(The vineyards of Ch. La Tour, Pauillac, Bordeaux)
Have you ever wondered, as you mulled over a fine weighty Cabernet from Napa Valley, or watched the sunlight glint through a glass of Sancerre, or enjoyed the estimable flavors of a manzanilla sherry, exactly why certain areas of the world have become famous for making wine?
Have you ever wondered why, as you’re driving through the Haut-Medoc in Bordeaux, the chateau on one side of the road can command $700 a bottle while the chateau across the street – a matter of maybe twenty feet away – can only command $40?
Well, the reasons are multitudinous – having to do with such things as soil, climate, topography, winemaking techniques, science, history, socio-political cause and effect, and culture among much else.
But a lot of it has to do with terroir. Terroir is one of those French words that wine people bandy about all the time. Literally it means dirt – soil to be more precise – but in winespeak it has to do with soil, climate, topography, and all other facets of the environment that makes a grape vine grow and produce great wine grapes.
Soil is important. When the first Benedictine monks began planting vines in Burgundy in the Middle Ages they literally tasted the soil everywhere they went to decide which areas were best for good wine.
Some soil is better for one grape variety than another. The perfect example for this is in Bordeaux. The soil on the Left Bank of the Gironde River is largely gravel carried down from the mountains by a retreating glacier toward one of the Ice Ages, and is perfect for growing Cabernet Sauvignon which flourishes there. But the glacier didn’t touch the Right Bank of the Gironde, and so the soil there is largely chalk and clay – perfect for Merlot.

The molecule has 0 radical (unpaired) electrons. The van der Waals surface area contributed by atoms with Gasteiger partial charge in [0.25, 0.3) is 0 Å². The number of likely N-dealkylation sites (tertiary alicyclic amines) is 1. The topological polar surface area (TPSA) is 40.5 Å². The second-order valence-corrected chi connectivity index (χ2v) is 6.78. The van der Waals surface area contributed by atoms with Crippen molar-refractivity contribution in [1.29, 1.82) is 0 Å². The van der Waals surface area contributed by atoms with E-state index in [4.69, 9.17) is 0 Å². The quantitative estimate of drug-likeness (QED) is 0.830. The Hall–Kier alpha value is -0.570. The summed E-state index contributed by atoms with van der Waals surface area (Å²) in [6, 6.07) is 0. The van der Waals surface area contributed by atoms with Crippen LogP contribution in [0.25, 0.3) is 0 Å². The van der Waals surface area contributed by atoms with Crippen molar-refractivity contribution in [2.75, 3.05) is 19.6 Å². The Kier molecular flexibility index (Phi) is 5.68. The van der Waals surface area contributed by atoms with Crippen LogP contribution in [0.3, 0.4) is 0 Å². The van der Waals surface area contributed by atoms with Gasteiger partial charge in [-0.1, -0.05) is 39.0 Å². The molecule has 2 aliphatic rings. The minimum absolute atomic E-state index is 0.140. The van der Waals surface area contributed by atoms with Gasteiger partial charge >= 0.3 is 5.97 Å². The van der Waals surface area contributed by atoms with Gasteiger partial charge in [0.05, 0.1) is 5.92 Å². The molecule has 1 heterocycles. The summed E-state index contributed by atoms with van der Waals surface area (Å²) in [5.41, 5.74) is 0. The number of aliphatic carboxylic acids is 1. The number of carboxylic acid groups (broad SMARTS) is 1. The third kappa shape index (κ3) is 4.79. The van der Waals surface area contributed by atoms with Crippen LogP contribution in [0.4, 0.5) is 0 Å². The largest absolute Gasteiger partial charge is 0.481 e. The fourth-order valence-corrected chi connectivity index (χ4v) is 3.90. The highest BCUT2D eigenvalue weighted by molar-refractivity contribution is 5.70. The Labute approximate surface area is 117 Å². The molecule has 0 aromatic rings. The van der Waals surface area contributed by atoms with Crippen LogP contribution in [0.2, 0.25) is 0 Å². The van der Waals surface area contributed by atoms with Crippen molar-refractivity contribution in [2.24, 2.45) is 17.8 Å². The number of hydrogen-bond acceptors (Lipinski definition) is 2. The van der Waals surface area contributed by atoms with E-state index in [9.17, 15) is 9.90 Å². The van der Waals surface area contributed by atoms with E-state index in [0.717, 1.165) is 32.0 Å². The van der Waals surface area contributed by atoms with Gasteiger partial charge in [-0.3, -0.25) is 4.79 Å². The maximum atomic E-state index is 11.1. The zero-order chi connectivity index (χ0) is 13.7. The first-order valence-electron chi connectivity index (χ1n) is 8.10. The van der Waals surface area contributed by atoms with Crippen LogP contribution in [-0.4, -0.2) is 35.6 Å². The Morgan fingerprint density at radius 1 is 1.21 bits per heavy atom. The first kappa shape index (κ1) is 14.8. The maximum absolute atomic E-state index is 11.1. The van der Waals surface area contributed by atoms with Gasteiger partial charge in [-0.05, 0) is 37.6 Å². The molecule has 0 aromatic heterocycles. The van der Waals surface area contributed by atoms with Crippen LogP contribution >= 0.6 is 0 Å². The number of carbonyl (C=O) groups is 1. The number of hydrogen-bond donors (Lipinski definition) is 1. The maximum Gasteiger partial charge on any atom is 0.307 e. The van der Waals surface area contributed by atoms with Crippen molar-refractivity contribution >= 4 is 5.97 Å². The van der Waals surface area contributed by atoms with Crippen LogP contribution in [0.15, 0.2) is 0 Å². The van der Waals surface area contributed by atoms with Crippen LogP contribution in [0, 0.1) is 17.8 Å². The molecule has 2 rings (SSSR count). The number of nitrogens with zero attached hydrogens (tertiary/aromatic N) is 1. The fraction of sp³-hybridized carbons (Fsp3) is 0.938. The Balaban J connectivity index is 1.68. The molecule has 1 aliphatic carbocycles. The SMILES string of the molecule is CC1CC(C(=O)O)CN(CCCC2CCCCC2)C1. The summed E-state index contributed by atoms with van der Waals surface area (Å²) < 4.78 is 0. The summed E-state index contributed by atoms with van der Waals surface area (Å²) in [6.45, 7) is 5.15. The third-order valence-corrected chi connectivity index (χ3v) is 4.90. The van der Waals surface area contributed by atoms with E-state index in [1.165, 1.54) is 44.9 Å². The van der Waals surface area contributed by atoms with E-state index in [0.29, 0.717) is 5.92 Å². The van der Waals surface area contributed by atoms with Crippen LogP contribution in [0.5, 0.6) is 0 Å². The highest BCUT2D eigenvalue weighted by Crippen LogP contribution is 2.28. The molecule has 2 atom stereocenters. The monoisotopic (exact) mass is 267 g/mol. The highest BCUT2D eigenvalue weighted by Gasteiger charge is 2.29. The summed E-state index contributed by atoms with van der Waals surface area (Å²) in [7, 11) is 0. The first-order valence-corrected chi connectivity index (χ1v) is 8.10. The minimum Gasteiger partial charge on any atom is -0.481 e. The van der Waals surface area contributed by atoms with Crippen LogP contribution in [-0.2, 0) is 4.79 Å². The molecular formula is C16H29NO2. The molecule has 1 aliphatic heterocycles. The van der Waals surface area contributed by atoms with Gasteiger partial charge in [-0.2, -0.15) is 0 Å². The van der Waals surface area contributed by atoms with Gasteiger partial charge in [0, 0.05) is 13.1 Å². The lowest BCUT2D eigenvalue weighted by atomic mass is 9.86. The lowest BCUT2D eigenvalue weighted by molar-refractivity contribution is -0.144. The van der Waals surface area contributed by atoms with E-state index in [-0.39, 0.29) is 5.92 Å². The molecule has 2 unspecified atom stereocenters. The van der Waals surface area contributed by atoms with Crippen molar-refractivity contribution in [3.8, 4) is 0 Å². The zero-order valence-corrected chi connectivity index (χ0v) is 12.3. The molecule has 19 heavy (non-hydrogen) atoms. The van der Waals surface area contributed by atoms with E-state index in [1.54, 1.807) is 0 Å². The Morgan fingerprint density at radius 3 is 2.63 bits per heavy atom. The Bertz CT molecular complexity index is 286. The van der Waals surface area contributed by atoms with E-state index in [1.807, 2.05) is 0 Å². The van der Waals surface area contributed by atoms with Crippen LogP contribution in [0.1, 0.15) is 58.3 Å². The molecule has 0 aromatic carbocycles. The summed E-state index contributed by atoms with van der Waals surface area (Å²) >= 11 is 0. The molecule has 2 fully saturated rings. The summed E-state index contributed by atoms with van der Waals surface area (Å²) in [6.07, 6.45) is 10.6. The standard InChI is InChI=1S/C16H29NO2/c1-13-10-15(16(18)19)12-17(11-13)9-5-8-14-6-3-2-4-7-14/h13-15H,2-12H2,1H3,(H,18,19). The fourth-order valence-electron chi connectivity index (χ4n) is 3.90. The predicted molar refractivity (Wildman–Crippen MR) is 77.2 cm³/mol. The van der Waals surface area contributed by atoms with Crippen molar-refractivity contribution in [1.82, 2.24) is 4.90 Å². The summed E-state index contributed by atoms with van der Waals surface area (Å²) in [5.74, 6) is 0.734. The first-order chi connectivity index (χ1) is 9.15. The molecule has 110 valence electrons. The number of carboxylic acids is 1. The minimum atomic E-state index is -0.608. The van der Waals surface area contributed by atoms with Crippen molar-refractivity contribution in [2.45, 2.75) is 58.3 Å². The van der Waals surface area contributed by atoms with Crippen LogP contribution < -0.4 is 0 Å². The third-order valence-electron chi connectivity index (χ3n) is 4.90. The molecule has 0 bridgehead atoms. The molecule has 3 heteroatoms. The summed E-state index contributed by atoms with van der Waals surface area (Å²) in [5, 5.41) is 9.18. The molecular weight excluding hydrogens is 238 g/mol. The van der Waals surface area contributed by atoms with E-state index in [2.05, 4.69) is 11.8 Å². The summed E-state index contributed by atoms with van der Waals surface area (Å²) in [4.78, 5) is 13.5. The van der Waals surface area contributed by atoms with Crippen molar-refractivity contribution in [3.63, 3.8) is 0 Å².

Sometimes the same type of soil can be beneficial in different areas for different reasons. The chalk soil of the Champagne region is beneficial there because there is a lot of rain in Champagne and the chalk allows proper drainage around the vines. (Also, because Champagne has a cool climate the chalk reflects the sunlight onto the vine providing that much needed warmth to ripen the grapes.) In the sherry region of southern Spain, the chalk soil (or ‘albariza’) is advantageous because there is little rain in the area and the chalk holds on to whatever moisture there is, allowing the vines to survive.
(The chalky albariza soil of Jerez – the home of sherry.)
So why does the chateau on one side of the road in Bordeaux sell for $700 while the one across the street sells for $40? Well, in this case a lot of it has to do with drainage and elevation. In the 18th century a series of drainage ditches were dug out leading to the river, and for some reason it seems that many of the best first and second growth chateaux are located near one of them. Also, these great wineries have a slightly higher elevation – sometimes even a matter of a few feet can make all the difference in the quality of the vines.
But that’s getting into topography, which will have to wait for some future blog.
If you really want to think about wine in relation to the soil, here are some wines you might want to try —
Champagne – Moutard Brut Cuvee (with 90 points from Steve Tanzer it’s a steal at $34.99!)
Burgundy – Rene Lequin-Colin Santenay Premier Cru ‘La Comme’ 2005 (Pinot Noir with beautiful fruit and earthy flavors, and only $23.99)
Bordeaux Left Bank – Ch. Belle-Vue Haut-Medoc 2006 (90 points from Robert Parker and only $18.99. Who says Bordeaux has to be expensive?)
Bordeaux Right Bank – Ch. Larmande Grand Cru Classe Saint-Emilion 2006 (88 points from Wine Spectator. Subtle and complex for $32.99)
Sherry – Hidalgo La Gitana Manzanilla (try this with olives and almonds and shrimp, or any of your favorite tapas for that matter. Only $11.99 for a 500 ml bottle).
(Still ploughing the soil the old fashioned way in Burgundy.)